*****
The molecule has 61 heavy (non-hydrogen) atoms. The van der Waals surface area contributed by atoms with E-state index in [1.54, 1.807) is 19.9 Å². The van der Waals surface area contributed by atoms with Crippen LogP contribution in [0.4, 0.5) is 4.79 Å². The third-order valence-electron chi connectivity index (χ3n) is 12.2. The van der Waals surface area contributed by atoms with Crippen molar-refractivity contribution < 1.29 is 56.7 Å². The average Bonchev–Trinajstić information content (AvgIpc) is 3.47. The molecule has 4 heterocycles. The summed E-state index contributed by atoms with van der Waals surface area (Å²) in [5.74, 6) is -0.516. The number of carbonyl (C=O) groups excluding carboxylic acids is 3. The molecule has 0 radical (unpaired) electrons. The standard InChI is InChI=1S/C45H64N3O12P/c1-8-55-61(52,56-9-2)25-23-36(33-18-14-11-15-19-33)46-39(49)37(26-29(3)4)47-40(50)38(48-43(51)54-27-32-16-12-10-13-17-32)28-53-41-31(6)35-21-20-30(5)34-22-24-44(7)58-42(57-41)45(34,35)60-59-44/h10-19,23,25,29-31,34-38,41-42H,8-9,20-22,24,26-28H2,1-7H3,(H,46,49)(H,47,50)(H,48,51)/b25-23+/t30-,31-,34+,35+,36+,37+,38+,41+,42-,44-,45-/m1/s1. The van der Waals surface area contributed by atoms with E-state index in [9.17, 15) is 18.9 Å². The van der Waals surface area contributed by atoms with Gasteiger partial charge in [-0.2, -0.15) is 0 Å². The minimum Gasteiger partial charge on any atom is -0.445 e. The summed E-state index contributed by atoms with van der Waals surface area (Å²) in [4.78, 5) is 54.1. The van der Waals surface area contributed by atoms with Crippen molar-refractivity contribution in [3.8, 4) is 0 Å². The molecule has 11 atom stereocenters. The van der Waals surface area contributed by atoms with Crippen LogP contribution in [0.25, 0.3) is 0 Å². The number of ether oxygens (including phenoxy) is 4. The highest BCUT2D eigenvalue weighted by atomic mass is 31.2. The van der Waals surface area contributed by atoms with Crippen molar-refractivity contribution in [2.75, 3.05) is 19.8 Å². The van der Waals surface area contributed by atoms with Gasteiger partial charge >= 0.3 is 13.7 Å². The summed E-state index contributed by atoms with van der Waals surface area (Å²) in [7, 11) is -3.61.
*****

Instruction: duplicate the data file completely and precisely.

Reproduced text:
The molecule has 61 heavy (non-hydrogen) atoms. The van der Waals surface area contributed by atoms with E-state index in [1.54, 1.807) is 19.9 Å². The van der Waals surface area contributed by atoms with Crippen LogP contribution in [0.4, 0.5) is 4.79 Å². The third-order valence-electron chi connectivity index (χ3n) is 12.2. The van der Waals surface area contributed by atoms with Crippen molar-refractivity contribution < 1.29 is 56.7 Å². The average Bonchev–Trinajstić information content (AvgIpc) is 3.47. The molecule has 4 heterocycles. The summed E-state index contributed by atoms with van der Waals surface area (Å²) in [5.74, 6) is -0.516. The number of carbonyl (C=O) groups excluding carboxylic acids is 3. The molecule has 0 radical (unpaired) electrons. The standard InChI is InChI=1S/C45H64N3O12P/c1-8-55-61(52,56-9-2)25-23-36(33-18-14-11-15-19-33)46-39(49)37(26-29(3)4)47-40(50)38(48-43(51)54-27-32-16-12-10-13-17-32)28-53-41-31(6)35-21-20-30(5)34-22-24-44(7)58-42(57-41)45(34,35)60-59-44/h10-19,23,25,29-31,34-38,41-42H,8-9,20-22,24,26-28H2,1-7H3,(H,46,49)(H,47,50)(H,48,51)/b25-23+/t30-,31-,34+,35+,36+,37+,38+,41+,42-,44-,45-/m1/s1. The van der Waals surface area contributed by atoms with E-state index in [9.17, 15) is 18.9 Å². The van der Waals surface area contributed by atoms with Gasteiger partial charge in [-0.2, -0.15) is 0 Å². The minimum Gasteiger partial charge on any atom is -0.445 e. The summed E-state index contributed by atoms with van der Waals surface area (Å²) in [4.78, 5) is 54.1. The van der Waals surface area contributed by atoms with Crippen molar-refractivity contribution in [3.8, 4) is 0 Å². The molecule has 11 atom stereocenters. The van der Waals surface area contributed by atoms with Crippen LogP contribution in [0.25, 0.3) is 0 Å². The number of ether oxygens (including phenoxy) is 4. The highest BCUT2D eigenvalue weighted by atomic mass is 31.2. The van der Waals surface area contributed by atoms with Crippen molar-refractivity contribution in [2.75, 3.05) is 19.8 Å². The van der Waals surface area contributed by atoms with Gasteiger partial charge >= 0.3 is 13.7 Å². The summed E-state index contributed by atoms with van der Waals surface area (Å²) in [7, 11) is -3.61.